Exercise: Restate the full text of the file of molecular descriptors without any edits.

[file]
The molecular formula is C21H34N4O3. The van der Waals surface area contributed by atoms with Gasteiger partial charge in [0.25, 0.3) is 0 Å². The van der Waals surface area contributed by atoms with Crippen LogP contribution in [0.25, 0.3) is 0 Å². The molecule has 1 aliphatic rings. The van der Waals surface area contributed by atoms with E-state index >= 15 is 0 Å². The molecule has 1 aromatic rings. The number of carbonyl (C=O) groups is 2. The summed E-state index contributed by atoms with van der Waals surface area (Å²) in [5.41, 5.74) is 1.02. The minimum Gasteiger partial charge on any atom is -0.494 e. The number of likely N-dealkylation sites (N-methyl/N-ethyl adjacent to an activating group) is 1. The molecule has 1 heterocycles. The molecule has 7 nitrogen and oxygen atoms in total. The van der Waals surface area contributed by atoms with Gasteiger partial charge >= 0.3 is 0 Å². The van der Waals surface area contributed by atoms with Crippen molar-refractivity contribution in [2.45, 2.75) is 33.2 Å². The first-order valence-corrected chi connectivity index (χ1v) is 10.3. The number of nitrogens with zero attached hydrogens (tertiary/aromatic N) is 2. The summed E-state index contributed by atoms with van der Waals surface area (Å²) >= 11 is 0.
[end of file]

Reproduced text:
The molecular formula is C21H34N4O3. The van der Waals surface area contributed by atoms with Gasteiger partial charge in [0.25, 0.3) is 0 Å². The van der Waals surface area contributed by atoms with Crippen LogP contribution in [0.25, 0.3) is 0 Å². The molecule has 1 aliphatic rings. The van der Waals surface area contributed by atoms with E-state index >= 15 is 0 Å². The molecule has 1 aromatic rings. The number of carbonyl (C=O) groups is 2. The summed E-state index contributed by atoms with van der Waals surface area (Å²) in [5.41, 5.74) is 1.02. The minimum Gasteiger partial charge on any atom is -0.494 e. The number of likely N-dealkylation sites (N-methyl/N-ethyl adjacent to an activating group) is 1. The molecule has 1 heterocycles. The molecule has 7 nitrogen and oxygen atoms in total. The van der Waals surface area contributed by atoms with Gasteiger partial charge >= 0.3 is 0 Å². The van der Waals surface area contributed by atoms with Crippen molar-refractivity contribution in [2.45, 2.75) is 33.2 Å². The first-order valence-corrected chi connectivity index (χ1v) is 10.3. The number of nitrogens with zero attached hydrogens (tertiary/aromatic N) is 2. The summed E-state index contributed by atoms with van der Waals surface area (Å²) >= 11 is 0.